Using various queries, we analyzed the Tax Year 2005 population of 73,255 taxpayers and Tax Year 2006 population of 90,581 taxpayers for the following demographics as shown in Figure 1.

Figure 1:  Demographics of Taxpayers Who Filed
Unnecessary Tax Returns

Characteristic

Tax Year 2005

Percentage of Filers[13]

Tax Year 2006

Percentage of Filers

Paid Preparer

46,645

64%

37,552

41%

Electronic Filers

30,607

42%

29,550

33%

Spouse 65 or Older

23,999

33%

28,820

32%

Withholding

 

 

 

 

Withholding

20,890

29%

53,535

59%

No Withholding

52,365

71%

37,046

41%

Income Sources[14]

 

 

 

 

Taxable Pension

33,689

46%

41,080

45%

Taxable Individual Retirement Arrangement

14,768

20%

19,582

22%

Dividends

13,214

18%

13,276

15%

Unemployment

     885

  1%

  1,632

  2%

Other Income

  3,597

   5%

  3,472

  4%

Interest Income[15]

 

 

50,901

56%

Source:  Our analysis of Tax Years 2005 and 2006 Individual Income Tax Returns.

 

From a population of 73,255 tax returns filed in Tax Year 2005 and 90,581 filed in Tax Year 2006, we evaluated a statistically valid sample[16] of 382 taxpayers who filed 2005 tax returns and 383 taxpayers who filed 2006 tax returns.  Figure 2 shows our projection of the filing pattern from the sample to the population for each tax year.

Figure 2:  Filing Patterns of Taxpayers Who
Filed Unnecessary Tax Returns

Tax Year

Type of
Tax Return

Number of Taxpayers in Sample

Percentage of Filers[17]

Percentage Projected to Population

2005

1040

 254

66%

48,348

 

1040A/1040EZ

 128

34%

24,907

2006

1040

 125

33%

29,892

 

1040A/1040EZ

 258

67%

60,689

Total

 

 

 

163,836

Source:  Our analysis of Tax Years 2005 and 2006 Individual Income Tax Returns.

 

Appendix VI

 

Management’s Response to the Draft Report

 

The response was removed due to its size.  To see the response, please go to the Adobe PDF version of the report on the TIGTA Public Web Page.


[1] Evaluation of the Characteristics of Unnecessarily Filed Individual Income Tax Returns (Reference Number 2007-40-130, August 17, 2007).

[2] Old Age Survivor Insurance benefits are for working Americans who qualify upon their retirement.  Benefits are also paid to certain family members and survivors of the retiree.  This entitlement program is commonly referred to as Social Security.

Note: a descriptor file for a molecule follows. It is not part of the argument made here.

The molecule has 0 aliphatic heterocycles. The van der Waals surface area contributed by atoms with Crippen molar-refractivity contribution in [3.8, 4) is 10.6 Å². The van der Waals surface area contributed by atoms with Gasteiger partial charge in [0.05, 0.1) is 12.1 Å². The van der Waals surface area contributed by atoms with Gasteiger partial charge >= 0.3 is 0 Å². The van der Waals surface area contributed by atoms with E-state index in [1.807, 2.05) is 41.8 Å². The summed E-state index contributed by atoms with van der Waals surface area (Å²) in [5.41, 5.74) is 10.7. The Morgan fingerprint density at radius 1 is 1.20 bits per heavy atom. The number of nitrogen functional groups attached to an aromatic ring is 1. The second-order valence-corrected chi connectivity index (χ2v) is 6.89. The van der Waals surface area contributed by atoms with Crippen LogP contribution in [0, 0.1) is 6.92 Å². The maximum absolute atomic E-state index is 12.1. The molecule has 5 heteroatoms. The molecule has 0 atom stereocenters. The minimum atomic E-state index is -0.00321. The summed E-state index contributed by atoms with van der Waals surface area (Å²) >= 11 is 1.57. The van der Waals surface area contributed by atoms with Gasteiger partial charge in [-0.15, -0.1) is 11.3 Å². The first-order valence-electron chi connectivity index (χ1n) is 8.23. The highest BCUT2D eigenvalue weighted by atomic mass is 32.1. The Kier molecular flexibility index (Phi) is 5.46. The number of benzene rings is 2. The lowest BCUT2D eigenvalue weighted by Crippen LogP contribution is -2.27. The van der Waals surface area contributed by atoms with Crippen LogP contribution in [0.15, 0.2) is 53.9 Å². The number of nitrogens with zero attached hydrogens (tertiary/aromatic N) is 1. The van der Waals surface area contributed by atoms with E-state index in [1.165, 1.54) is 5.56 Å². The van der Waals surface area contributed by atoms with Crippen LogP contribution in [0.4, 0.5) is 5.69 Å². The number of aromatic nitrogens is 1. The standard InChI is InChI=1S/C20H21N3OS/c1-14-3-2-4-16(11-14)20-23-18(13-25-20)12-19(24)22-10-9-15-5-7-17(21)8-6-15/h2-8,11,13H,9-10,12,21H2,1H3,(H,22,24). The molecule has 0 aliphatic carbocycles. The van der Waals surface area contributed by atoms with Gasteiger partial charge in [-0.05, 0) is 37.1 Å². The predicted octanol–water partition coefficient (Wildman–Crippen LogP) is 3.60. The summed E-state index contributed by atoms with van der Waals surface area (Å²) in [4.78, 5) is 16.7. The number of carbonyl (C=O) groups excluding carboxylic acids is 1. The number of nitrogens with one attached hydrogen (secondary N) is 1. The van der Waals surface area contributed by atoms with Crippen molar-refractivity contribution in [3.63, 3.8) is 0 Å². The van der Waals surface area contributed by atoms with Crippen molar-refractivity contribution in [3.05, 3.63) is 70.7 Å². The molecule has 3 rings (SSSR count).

[3] Supplemental Security Income is a nationwide assistance program administered by the Social Security Administration designed to provide or supplement the income of aged, blind, or disabled adults and children with limited income and resources.

[4] Receiving Old Age Survivor Insurance, Disability Insurance, or Supplemental Security Income only.

[5] The data processing arm of the IRS.  The campuses process paper and electronic submissions, correct errors, and forward data to the Computing Centers for analysis and posting to taxpayer accounts.

[6] In The Public We Trust:  Renewing the Connection between the Federal Government and the Public.

[7] We sampled 382 taxpayer returns for Tax Year 2005 and 383 taxpayer returns for Tax Year 2006.

[8] The DCW provides data and data access services; centralizes storage, security, and administration of files; and develops uniform and user-friendly interfaces for users to access data.

[9] An IRS computer system capable of retrieving or updating stored information; it works in conjunction with a taxpayer’s account records.

[10] The DCW provides data and data access services; centralizes storage, security, and administration of files; and develops uniform and user-friendly interfaces for users to access data.

[11] We used a confidence level of 95 percent, reliability factor of +/- 5 percent, and error rate of 50 percent.

[12] Percentages were rounded to nearest whole number.

[13] Percentages were rounded to nearest whole number.

[14] Percentages will not add to 100 percent since taxpayers could have income from multiple sources.

[15] Interest income was not available on the DCW for Tax Year 2005.

[16] We used a confidence level of 95 percent, reliability factor of +/- 5 percent, and error rate of 50 percent.

[17] Percentages were rounded to nearest whole number.